Later in the fourth quarter of 2007, we initiated our Phase II trial NIDH. We are pleased to be working with the data on this trial. Not only will this help with patient recruitment, but establishes a relationship with a market leader in dialysis treatment. This 75 patient double-blind dose response trial is approximately six weeks in duration and we expect the results of this trail to be available early in the fourth quarter of this year.

The next indication we will be exploring with Droxidopa is fibromyalgia. Unlike either NOH or IDH, this will be a new indication for Droxidopa. Not only does this indication indicate a significant market opportunity, it is an indication which also offers enhanced IT protection. While the indication is not one that is approved in Japan, there is sufficient evidence from prior clinical investigations, especially in pain, to suggest that Droxidopa could be a successful treatment option in this indication.

Further, given the side effect profile of products for the treatment of fibromyalgia, Droxidopa should certainly enjoy a superior probability profile. As we have previously mentioned, we are truly thrilled to be working with Dr. Ernest Choy on our Phase II study in this indication. Dr Choy is a consultant rheumatologist in the department of rheumatology at King’s College in London and chaired the UL working group on development recommendations for the treatment of fibromyalgia. In consultation with Dr. Choy, we have finalized our design for this trial, which is currently designed to be an eight-week study evaluating multiple dosages of Droxidopa alone and in combination with carpidopa in approximately 120 patients. The primary end point will be pain as measured by the McGill Pain Questionnaire, however like other fibromyalgia studies, we will be using a full battery of additional scales, especially the Fibromyalgia Impact Questionnaire, the multi-dimensional fatigue inventory, the Hamilton Anxiety Depression survey, Jenkin’ Sleep Problems scale, the Multiple Abilities Self-Report questionnaire for cognition, among others as secondary emblem.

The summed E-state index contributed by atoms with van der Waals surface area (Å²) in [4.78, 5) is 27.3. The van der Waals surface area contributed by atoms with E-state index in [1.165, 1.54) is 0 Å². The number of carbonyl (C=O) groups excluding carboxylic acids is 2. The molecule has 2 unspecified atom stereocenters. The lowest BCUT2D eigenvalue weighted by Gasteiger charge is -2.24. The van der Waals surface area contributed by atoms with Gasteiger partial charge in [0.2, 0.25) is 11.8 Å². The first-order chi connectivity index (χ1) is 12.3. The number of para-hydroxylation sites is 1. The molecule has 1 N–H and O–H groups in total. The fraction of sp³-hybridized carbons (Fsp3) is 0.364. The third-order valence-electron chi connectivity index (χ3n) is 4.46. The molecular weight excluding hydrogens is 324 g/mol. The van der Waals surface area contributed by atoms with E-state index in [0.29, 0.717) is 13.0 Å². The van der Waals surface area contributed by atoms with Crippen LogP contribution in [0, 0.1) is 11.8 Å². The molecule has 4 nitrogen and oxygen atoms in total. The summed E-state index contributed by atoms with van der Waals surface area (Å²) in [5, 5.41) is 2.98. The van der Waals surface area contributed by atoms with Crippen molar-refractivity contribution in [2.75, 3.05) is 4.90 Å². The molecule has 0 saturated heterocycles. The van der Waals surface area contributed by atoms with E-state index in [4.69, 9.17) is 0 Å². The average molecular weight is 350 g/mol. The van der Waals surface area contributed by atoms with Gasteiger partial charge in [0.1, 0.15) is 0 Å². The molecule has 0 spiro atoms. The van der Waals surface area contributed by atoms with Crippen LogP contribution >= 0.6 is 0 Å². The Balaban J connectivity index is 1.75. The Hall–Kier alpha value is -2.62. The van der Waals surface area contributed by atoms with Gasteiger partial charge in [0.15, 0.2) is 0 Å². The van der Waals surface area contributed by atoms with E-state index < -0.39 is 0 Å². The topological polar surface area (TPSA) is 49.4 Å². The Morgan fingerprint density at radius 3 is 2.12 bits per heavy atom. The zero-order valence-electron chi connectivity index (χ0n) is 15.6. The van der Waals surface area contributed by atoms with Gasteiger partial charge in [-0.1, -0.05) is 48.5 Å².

The protocol for this study- will be submitted to the NHRA, the UK’s health authority shortly. AS you know, the standard NHRA review period is 60 days and once we have their approval, we will look forward to getting this trial underway in the UK.

Now, one of they key issues we will be addressing in this filing will be carpidopa’s status as an investigational drug in this indication. Interestingly though, carpidopa has been approved and widely used in combination with Levadopa in the UK for many years and certainly has been administered in this context with carpidopa in Japan in Parkinson patients. However, carpidopa is not currently approved as monotherapy. We will of course be providing them the supplemental data reporting the safety and the use for our purposes in this study. Pending appropriate and finally authorization from the HRA, we expect to initiate this trial late in the second quarter and look forward to seeing the results from the study in the first half of 2009.

As I mentioned, the planned fibromyalgia study offers one opportunity to explore one additional prudent IT enhancing strategy, that being combination therapy. The other near term strategy we are interested in pursuing is the development of a once a day formulation. We have conducted and entered an evaluation of the existing once a day technology with specific emphasis on the strength of the corresponding IT; following this evaluation, we have narrowed the list of potential partners significantly and have initiated feasibility testing. We expect that we will be able to make a final determination regarding a partner and move forward with the once a day development program following the conclusion of this feasibility testing, which we expect to be available late in the third quarter of this year.

So as you can see, 2008 promises to be both a productive and rewarding year for our development of Droxidopa. With two pivotal Phase III trials in neurogenic orthostatic hypotension, a Phase II study in intradialytic hypotension and exploratory proof of concept in a major new indication, fibromyalgia, we are geared up to begin generating significant clinical results in this program.